We at Neptune strive to make the best software. Written in clean, maintainable and professional code. We spend a lot of our time learning and discussing it. But there is a topic that is often not paid enough attention to, and we must regularly remind job applicants, new recruits, and yes, even us old hands: workplace etiquette.
A pleasant, professional and effective workspace is the brick and mortar of a sustainable business that makes us and our customers happy.
In this post, I will tell you about Neptune's most crucial workplace do's and don'ts in a short and actionable fashion. It is not meant to be exhaustive, as one could write entire books about the topic. Well, people actually have! In fact, I will list a few more resources at the end of the post.
I encourage everyone to study these. It is the only way to truly understand and become a professional.
Be on time. Always.
You being 5 minutes late for a five people meeting means 25 lost minutes for the company and a whole lot of frustration in the team.
Respect “the flow”
People need time to focus and attend to a task uninterruptedly. Changing the topic too frequently makes us uneffective and stressed. So please, avoid interrupting your colleagues too often.
And don't interrupt them when they wear headphones. It is often a signal that they need time for themselves. Instead, message or E-Mail them, and ask to attend to you when they are free.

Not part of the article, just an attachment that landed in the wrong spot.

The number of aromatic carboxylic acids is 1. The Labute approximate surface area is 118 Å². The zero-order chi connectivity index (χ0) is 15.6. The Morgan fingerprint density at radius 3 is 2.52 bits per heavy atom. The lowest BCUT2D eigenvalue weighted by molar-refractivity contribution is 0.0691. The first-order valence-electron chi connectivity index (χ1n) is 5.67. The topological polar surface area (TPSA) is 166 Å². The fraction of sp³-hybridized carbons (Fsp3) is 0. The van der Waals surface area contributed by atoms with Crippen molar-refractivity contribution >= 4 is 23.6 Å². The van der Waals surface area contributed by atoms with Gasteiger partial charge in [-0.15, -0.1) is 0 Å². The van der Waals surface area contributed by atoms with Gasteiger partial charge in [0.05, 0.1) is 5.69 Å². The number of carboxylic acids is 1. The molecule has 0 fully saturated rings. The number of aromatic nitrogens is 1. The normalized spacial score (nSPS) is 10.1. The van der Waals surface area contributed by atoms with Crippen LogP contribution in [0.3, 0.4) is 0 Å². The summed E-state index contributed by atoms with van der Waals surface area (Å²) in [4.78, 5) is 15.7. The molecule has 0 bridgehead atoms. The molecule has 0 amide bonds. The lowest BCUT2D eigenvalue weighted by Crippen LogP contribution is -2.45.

Respect our working hours
We work from Monday to Friday. Weekends and holidays are there to rest.
For some people working is rest, that's ok, but then that's their choice. Do not call or ask them for help during that time.
Just keep in mind that there are people around you. Please speak softly, avoid listening to loud music or eat crunchy foods. Stick to the places and timings where this is okay.
Always pay attention and put your phone on silent. It interrupts the flow of the conversation when suddenly someone's phone rings. Especially, when we do web-conferences, checking your phone can come across as very rude or disinterested. In these inter-cultural settings, show attention and professionalism!
Open, honest and respectful
Tell people what you think. Confront difficult situation in an honest, open and courteous manner. No one gains if you are silently frustrated.
Finally, I don't want to re-invent the wheel. It follows a list of resources that are extremely useful concerning workplace etiquette. Go through them! And if you stumble upon a problem that is not answered in these (like how to properly pair-program or how to master video calls), then Google them or start a discussion. But never endure it!